Once quitting smoking was simply a matter of a patch, gum or tablet, but new research from Mintel sees smokers in the UK increasingly turning to E-cigarettes to beat the habit. Indeed, latest research from Mintel finds that today, while sales of smoking cessation aids have slowed, the market for E-cigarettes in the UK is booming, increasing an impressive 340% over the past year from an estimated £44 million in 2012 to reach an estimated £193 million in 2013.

While the smoking cessation market* has seen strong growth historically, with annual increases of around 6-10% between 2009-12, sales of products such as gum, tablets and patches have slowed. Indeed, in 2013 the market for smoking cessation aids grew just 1.7% to reach a value of £131 million.

Roshida Khanom, Senior Personal Care Analyst at Mintel, said:

“The rise in popularity of E-cigarettes has hampered growth in the value of the smoking cessation market, which saw modest growth in 2013. Although E-cigarettes are largely marketed as an alternative to smoking, smokers have been using them to cut down or quit smoking. But with the growing popularity of E-cigarettes, there is concern that young people may take up ‘vaping’ as a less harmful alternative to smoking. This concern has resulted in the Government announcement made in January 2014 that the sale of E-cigarettes to under-18s is to be made illegal.”

A greater proportion of smokers and ex-smokers agree that E-cigarettes are a good way to cut down (32%) rather than quit smoking (26%), suggesting that people are using them as both a smoking cessation aid and an alternative to tobacco. More than three in 10 people (31%) agree that there is a lack of information on the long-term effects of using E-cigarettes, however, only 20% agree that they will only be considered safe once they have NHS approval. Despite this, one in 10 (10%) people who currently or used to smoke agree that E-cigarettes may encourage people to start smoking who otherwise may not have, rising to 19% of those aged 16-24.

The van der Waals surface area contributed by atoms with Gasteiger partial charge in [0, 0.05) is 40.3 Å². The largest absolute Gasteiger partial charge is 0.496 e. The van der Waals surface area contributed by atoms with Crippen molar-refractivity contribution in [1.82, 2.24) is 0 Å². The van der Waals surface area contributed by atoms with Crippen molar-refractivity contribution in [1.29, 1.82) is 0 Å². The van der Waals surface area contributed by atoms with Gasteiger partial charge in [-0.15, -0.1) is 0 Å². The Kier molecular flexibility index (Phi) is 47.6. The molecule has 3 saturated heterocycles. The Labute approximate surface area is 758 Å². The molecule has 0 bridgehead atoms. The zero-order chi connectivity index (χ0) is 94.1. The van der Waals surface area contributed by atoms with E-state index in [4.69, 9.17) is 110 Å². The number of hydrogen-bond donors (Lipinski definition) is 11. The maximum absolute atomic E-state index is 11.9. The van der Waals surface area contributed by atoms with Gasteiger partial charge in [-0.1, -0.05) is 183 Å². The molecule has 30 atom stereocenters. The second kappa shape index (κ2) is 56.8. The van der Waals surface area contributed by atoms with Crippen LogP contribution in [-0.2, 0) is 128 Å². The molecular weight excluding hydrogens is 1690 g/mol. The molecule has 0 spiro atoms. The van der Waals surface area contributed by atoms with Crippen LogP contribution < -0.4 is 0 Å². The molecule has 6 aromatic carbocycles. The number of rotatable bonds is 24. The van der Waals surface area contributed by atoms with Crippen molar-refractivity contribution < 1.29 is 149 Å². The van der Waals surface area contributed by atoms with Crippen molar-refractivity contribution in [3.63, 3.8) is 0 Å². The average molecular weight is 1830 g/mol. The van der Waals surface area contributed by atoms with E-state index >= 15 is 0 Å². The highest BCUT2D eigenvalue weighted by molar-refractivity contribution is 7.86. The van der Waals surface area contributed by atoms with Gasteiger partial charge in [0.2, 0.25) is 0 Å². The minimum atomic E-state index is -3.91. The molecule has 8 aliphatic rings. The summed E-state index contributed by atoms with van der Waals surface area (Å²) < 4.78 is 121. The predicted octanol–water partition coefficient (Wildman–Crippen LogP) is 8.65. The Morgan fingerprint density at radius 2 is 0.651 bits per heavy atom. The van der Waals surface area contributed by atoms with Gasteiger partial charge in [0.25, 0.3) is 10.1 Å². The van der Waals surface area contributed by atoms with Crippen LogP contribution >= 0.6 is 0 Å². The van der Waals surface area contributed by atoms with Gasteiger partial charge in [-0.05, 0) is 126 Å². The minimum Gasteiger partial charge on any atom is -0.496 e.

“These findings suggest that young people may take up E-cigarettes instead of tobacco, and supports the government decision to make it illegal to sell these products to under-18s. Proposed changes in legislation from 2016 are likely to see E-cigarettes classified as medicines and so brands will need to provide more information to support their claims if they wish to remain in the market. A brand that can become the spearhead for this can distinguish itself in the market and win consumer confidence, as well as becoming the leading brand to be prescribed by the NHS (or recommended by the NHS)” Roshida continues.

Mintel’s exclusive research questioning smokers who are trying to quit or who have quit smoking, finds the most popular smoking cessation method is non-prescription nicotine replacement therapy (NRT), used by half (50%) of people who have or are trying to quit smoking, and rated effective by 35%. Although not an official smoking cessation product, today, E-cigarettes are the second most popular method used by 45% of people and rated equally as effective as non-prescription NRT (35%). Additionally, E-cigarettes are rated as being as effective as non-prescription nicotine replacement therapy (NRT) in helping smokers kick the habit.

Meanwhile, the NHS Stop Smoking services have also been popular, used by 38% of smokers and ex-smokers and rated effective by 28%. “The supportive methods offered by the NHS, which include one-to-one or group coaching as well as being able to track your progress, are likely behind its success.” Roshida concludes.

Why quit?

Improving health (69%), saving money (57%) and improving appearance (25%) are the top three motivators which encourage people to quit smoking. Concerns for health increase with age, with 73% of over-65s listing this as a motivator to stop smoking tobacco. When it comes to young people, appearance is important, with 30% of 16-24s listing appearance as a motivation. Women are also more motivated by appearance (31%) offering new opportunities for brand communication.

Smoking on the decline…

Overall, four in ten (39%) Brits have never been smokers. More than a fifth (22%) used to smoke but stopped more than 6 months ago, while 3% used to smoke but stopped in the last six months.

The highest proportion of non-smokers come from those aged 16-24, with over half (54%) never having smoked. Additionally, smokers in this age bracket are most likely to want to quit, with 35% currently trying to quit and only 6% with no interest in quitting. Smokers (including those who only smoke on social occasions) make up 36% of Brits, with the majority smoking between 10 and 20 cigarettes a day (15%). Around one in five (4%) Brits are “social smokers” only smoking when at the pub or out with friends etc. Men are heavier smokers, with almost twice the proportion of men smoking 20 or more cigarettes a day compared with women (11% vs 6%).

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